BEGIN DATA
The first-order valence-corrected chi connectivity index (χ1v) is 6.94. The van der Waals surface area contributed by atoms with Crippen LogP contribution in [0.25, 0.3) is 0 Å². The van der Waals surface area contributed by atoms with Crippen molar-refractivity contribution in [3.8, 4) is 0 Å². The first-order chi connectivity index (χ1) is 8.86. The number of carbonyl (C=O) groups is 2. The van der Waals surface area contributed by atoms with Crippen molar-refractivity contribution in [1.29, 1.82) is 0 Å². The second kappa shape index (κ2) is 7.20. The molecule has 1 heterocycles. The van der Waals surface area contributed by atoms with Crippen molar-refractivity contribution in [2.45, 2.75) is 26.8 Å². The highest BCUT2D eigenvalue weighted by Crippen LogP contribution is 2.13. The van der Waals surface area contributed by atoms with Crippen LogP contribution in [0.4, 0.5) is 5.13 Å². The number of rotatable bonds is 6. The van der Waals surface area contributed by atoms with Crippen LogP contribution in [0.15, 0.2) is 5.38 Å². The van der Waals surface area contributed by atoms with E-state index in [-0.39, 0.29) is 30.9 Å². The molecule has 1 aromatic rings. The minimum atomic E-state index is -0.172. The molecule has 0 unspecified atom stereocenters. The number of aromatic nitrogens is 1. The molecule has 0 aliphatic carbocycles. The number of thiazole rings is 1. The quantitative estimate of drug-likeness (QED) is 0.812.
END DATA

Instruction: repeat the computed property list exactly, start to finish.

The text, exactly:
The first-order valence-corrected chi connectivity index (χ1v) is 6.94. The van der Waals surface area contributed by atoms with Crippen LogP contribution in [0.25, 0.3) is 0 Å². The van der Waals surface area contributed by atoms with Crippen molar-refractivity contribution in [3.8, 4) is 0 Å². The first-order chi connectivity index (χ1) is 8.86. The number of carbonyl (C=O) groups is 2. The van der Waals surface area contributed by atoms with Crippen molar-refractivity contribution in [1.29, 1.82) is 0 Å². The second kappa shape index (κ2) is 7.20. The molecule has 1 heterocycles. The van der Waals surface area contributed by atoms with Crippen molar-refractivity contribution in [2.45, 2.75) is 26.8 Å². The highest BCUT2D eigenvalue weighted by Crippen LogP contribution is 2.13. The van der Waals surface area contributed by atoms with Crippen LogP contribution in [0.4, 0.5) is 5.13 Å². The number of rotatable bonds is 6. The van der Waals surface area contributed by atoms with Crippen LogP contribution in [0.15, 0.2) is 5.38 Å². The van der Waals surface area contributed by atoms with E-state index in [-0.39, 0.29) is 30.9 Å². The molecule has 1 aromatic rings. The minimum atomic E-state index is -0.172. The molecule has 0 unspecified atom stereocenters. The number of aromatic nitrogens is 1. The molecule has 0 aliphatic carbocycles. The number of thiazole rings is 1. The quantitative estimate of drug-likeness (QED) is 0.812.